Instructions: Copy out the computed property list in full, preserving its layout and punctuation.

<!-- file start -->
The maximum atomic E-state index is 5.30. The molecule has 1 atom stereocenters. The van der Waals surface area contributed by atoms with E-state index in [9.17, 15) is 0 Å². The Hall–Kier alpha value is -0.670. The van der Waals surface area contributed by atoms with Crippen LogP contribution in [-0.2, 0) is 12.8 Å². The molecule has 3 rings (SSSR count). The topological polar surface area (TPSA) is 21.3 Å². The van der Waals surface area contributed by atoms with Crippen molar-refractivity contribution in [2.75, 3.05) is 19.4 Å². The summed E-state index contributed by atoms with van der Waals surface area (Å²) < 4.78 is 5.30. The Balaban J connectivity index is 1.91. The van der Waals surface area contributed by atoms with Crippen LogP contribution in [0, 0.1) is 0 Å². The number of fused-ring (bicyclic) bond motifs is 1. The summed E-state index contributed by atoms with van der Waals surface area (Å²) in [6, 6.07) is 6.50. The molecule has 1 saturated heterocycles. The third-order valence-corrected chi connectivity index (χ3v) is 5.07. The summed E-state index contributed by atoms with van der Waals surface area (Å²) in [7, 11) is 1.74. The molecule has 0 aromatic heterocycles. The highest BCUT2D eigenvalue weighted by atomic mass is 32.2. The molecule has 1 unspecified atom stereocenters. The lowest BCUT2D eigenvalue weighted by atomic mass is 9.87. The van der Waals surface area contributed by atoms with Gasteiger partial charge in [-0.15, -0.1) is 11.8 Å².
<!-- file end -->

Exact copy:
The maximum atomic E-state index is 5.30. The molecule has 1 atom stereocenters. The van der Waals surface area contributed by atoms with E-state index in [9.17, 15) is 0 Å². The Hall–Kier alpha value is -0.670. The van der Waals surface area contributed by atoms with Crippen LogP contribution in [-0.2, 0) is 12.8 Å². The molecule has 3 rings (SSSR count). The topological polar surface area (TPSA) is 21.3 Å². The van der Waals surface area contributed by atoms with Crippen molar-refractivity contribution in [2.75, 3.05) is 19.4 Å². The summed E-state index contributed by atoms with van der Waals surface area (Å²) < 4.78 is 5.30. The Balaban J connectivity index is 1.91. The van der Waals surface area contributed by atoms with Crippen LogP contribution in [0, 0.1) is 0 Å². The number of fused-ring (bicyclic) bond motifs is 1. The summed E-state index contributed by atoms with van der Waals surface area (Å²) in [6, 6.07) is 6.50. The molecule has 1 saturated heterocycles. The third-order valence-corrected chi connectivity index (χ3v) is 5.07. The summed E-state index contributed by atoms with van der Waals surface area (Å²) in [7, 11) is 1.74. The molecule has 0 aromatic heterocycles. The highest BCUT2D eigenvalue weighted by atomic mass is 32.2. The molecule has 1 unspecified atom stereocenters. The lowest BCUT2D eigenvalue weighted by atomic mass is 9.87. The van der Waals surface area contributed by atoms with Gasteiger partial charge in [-0.15, -0.1) is 11.8 Å².